Fire prevention was also a major consideration, and towns without a water system would see inflated insurance costs to their citizens. Burlingame had established a fire department in 1876, but would have to hand pump their water until mechanical means came along.

Discussions and votes on the possibility of Burlingame improvements started in 1902, centering around electricity and water. The push for modern conveniences was partially realized in 1903 by the creation of a city light plant. At the celebration of the light plant, J.T. Pringle stated that the lights came at a time “to be in harmony with other improvements and is simply a forecast of the future of our city.”

A water system seemed the next immediate step – for some. The first town in the county, one that at one time had dreams of being the state capital, could get its citizens to see the light for an electrical plant, but not dip a toe into the purchasing of waterworks.

With the lack of support for a water system as a whole, inquiries were made as to the possibility of putting in just a sewer system. This plan was discouraged however when the head of the engineering company Burns and McDonnell, of Kansas City, inspected the city. He stated that sewers without waterworks could only be used to drain cellars and therefore the costs involved were not sufficient enough to warrant the outlay of funds. And the water campaign stalled. The opposition to water was too significant to overcome for the next 10 years.

Town boosters, seeking to boost the town’s attractiveness to settlement voiced their opinions in the newspapers with cries of dismay: “What’s the matter with Burlingame? Is she dead or only sleeping? If she be dead let’s have a funeral and save the expense of embalming. If asleep let’s turn the hose on her and wake her up. But we have no system of waterworks.”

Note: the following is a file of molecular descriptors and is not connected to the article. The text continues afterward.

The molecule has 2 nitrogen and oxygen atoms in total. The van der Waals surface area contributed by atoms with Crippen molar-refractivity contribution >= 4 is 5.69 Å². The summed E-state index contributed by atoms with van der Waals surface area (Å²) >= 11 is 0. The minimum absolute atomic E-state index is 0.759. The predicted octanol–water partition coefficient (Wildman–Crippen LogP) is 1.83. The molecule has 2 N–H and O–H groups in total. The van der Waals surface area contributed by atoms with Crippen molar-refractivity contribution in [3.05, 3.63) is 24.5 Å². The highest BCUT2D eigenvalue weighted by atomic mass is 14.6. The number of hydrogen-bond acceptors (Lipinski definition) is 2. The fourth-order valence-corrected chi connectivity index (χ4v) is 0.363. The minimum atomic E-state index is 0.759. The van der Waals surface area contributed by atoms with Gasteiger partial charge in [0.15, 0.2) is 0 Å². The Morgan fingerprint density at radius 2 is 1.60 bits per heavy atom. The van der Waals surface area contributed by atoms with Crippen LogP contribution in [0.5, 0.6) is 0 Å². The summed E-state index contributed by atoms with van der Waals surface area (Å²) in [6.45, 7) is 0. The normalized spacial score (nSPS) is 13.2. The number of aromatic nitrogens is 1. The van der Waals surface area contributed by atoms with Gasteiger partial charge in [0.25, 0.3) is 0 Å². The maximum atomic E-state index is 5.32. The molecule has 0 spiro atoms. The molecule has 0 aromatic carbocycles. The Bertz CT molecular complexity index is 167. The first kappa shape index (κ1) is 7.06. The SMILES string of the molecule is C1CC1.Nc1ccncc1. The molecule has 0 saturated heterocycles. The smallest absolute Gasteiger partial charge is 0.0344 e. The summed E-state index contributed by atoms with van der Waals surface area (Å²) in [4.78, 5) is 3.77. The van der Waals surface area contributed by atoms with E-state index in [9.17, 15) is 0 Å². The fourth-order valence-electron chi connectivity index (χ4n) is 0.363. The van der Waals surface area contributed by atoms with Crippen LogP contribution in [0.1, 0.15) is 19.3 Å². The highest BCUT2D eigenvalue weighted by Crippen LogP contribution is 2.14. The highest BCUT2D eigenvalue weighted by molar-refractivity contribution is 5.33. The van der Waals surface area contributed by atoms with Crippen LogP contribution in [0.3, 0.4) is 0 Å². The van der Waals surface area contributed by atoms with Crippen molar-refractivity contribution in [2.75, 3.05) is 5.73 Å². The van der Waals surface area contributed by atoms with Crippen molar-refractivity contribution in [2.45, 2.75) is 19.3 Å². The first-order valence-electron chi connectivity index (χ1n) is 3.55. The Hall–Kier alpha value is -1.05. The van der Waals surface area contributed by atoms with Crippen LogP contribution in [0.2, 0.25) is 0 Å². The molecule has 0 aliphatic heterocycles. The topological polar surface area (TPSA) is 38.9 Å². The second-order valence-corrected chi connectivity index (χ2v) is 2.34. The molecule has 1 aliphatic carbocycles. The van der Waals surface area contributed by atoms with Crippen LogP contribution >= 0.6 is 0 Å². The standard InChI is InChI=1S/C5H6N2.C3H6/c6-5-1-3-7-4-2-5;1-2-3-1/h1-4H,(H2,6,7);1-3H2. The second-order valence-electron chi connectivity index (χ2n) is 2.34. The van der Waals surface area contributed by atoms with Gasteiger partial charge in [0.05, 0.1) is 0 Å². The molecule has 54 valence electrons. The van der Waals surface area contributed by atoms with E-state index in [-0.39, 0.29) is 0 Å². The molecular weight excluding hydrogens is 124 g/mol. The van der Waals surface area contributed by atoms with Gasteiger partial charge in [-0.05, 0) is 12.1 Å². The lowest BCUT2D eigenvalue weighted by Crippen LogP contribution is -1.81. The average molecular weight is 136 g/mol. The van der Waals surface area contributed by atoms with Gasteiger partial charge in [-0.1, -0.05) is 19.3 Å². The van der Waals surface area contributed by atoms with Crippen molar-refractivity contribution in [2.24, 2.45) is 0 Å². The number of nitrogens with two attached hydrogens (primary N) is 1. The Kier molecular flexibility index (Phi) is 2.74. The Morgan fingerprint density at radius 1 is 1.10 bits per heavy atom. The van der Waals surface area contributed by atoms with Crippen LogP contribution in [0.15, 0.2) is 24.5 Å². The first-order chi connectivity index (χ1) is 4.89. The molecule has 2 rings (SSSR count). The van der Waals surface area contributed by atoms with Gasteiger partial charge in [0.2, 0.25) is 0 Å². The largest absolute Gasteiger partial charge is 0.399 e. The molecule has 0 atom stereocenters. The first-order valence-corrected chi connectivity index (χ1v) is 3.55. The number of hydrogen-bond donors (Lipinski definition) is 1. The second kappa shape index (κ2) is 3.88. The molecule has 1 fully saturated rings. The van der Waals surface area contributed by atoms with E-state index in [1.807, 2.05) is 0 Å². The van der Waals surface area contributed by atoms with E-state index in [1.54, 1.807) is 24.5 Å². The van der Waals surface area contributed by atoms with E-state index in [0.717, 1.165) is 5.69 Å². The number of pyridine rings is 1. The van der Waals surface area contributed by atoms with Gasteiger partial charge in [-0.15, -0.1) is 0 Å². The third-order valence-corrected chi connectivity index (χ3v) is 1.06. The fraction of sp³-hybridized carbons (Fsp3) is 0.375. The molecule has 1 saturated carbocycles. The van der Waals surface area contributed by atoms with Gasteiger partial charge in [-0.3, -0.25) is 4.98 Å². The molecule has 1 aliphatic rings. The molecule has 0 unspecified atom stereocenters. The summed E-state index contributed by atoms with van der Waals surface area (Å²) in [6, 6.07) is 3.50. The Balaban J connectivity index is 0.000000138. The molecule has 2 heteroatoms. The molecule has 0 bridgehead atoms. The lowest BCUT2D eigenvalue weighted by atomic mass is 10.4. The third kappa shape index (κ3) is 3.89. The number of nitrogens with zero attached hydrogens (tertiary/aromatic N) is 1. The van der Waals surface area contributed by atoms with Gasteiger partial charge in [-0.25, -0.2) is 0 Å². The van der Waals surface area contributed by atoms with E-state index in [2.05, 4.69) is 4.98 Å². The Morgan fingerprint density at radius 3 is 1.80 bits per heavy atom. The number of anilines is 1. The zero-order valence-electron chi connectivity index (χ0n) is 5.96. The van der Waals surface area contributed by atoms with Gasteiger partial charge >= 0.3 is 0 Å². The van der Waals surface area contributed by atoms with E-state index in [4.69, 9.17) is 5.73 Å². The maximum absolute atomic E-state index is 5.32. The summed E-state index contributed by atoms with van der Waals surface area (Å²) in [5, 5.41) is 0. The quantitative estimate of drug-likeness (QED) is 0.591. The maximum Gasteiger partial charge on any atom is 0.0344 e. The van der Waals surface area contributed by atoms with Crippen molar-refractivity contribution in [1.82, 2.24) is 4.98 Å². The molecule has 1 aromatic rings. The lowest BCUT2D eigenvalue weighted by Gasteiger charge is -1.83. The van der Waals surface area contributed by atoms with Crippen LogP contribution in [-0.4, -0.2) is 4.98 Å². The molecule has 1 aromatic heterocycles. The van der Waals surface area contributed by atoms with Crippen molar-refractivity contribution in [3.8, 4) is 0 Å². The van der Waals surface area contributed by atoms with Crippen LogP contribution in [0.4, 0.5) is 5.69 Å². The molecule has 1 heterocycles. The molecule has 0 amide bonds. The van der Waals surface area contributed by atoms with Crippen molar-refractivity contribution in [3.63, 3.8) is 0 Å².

Hidden History: Osage County settlers planted churches, seeds of abolitionism

The making of Osage County’s history was not limited solely to those individuals who maintained permanent residence here. Such is the case of John Rankin, an Ohio resident and the man who established the Presbyterian church in Lyndon, Kansas.

John Rankin was originally from Tennessee. Rankin was influenced by the period called the Second Great Enlightenment, which was a revival of the Christian faith that led many to realize slavery was incompatible with their beliefs.

Rankin became ordained as a pastor in 1814, and soon after joined a local Anti-Slavery Society, a branch of a nationwide group that believed prejudice in any form was offensive and that African Americans were entitled to the same rights and privileges as the white man. Rankin’s involvement in the Anti-Slavery Society was influential to famous abolitionist radicals such as William Lloyd Garrison.

Garrison is quoted as saying, “It was reading the productions of [Rankin’s] pen that awakened my mind to the enormity of the crime of slavery.”